Photo: NASA / AP
Astronomers have found that the source of gamma-rays emitted in excess of the center of the milky Way, not dark matter as previously thought, and the accumulation of neutron stars. This publication reports Science Alert.
Gamma radiation is formed by high-energy photons, which are emitted by cosmic objects such as supernovae, neutron stars and black holes. Astronomers with the space telescope Fermi is designed to monitor different areas of the cosmos in the gamma-range, take into account all possible sources of intense radiation in the center of the milky Way. However, this left an excess of gamma rays, the source of which, as expected, was dark matter.
It is believed that dark matter consists of hypothetical massive particles — vimov. They are involved in the weak nuclear and gravitational interactions, but do not enter into the electromagnetic interaction. When confronted with each other wimpy should be annihilated, releasing large amounts of energy, visible as gamma rays.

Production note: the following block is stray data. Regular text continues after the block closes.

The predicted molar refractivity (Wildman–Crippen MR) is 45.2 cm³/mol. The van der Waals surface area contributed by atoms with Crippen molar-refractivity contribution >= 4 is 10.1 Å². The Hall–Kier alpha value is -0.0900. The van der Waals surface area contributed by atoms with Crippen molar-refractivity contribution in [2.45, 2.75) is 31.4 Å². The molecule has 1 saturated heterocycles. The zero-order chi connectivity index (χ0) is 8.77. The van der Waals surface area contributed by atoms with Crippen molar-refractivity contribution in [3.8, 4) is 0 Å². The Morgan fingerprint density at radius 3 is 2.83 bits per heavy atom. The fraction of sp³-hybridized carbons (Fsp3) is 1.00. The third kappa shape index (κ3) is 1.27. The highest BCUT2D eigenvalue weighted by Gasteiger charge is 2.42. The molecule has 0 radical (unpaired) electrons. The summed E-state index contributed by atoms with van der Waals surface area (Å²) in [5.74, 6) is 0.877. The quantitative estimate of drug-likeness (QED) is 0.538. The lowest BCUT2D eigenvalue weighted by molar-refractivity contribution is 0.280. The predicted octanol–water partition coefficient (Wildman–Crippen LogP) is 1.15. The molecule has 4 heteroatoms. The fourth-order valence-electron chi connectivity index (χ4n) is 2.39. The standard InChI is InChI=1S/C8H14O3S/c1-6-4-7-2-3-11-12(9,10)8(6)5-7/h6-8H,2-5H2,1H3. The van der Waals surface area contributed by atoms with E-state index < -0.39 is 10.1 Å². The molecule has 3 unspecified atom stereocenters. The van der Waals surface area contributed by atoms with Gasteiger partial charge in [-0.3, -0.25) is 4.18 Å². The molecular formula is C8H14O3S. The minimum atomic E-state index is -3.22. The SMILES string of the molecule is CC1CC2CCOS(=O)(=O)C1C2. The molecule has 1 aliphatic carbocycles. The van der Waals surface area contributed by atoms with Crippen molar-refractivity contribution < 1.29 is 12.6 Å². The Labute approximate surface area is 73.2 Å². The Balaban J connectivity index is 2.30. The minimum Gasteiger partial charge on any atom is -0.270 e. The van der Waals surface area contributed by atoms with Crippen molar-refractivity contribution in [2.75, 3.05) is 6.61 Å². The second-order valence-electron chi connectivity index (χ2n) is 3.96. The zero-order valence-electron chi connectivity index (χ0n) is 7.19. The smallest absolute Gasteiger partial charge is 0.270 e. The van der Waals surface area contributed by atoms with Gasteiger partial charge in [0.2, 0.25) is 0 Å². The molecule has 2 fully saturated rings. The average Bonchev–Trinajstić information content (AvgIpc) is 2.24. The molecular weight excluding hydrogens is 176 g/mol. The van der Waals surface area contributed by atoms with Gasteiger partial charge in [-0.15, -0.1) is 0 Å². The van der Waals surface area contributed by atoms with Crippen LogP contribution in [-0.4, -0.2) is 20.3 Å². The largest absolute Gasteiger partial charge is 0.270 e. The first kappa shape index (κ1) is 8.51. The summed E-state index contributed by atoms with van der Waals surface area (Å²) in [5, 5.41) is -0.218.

Astrophysicists have carried out hydrodynamic modeling of gas distribution to determine whether the observed gamma-ray emission associated with dark matter, which should form a spherical halo around the galactic center. Instead, the researchers obtained X-shape corresponding to the arrangement of stars in the milky Way. Based on these results, the researchers suggested the most likely source of the excess rays, millisecond pulsars — neutron stars, rotation of which around its axis is 1-10 milliseconds.
Thus, a large number of pulsars at the center of the milky Way give the appearance of a smoothly distributed radiation, making it look like the picture of what is expected from dark matter.
Video, photo All from Russia.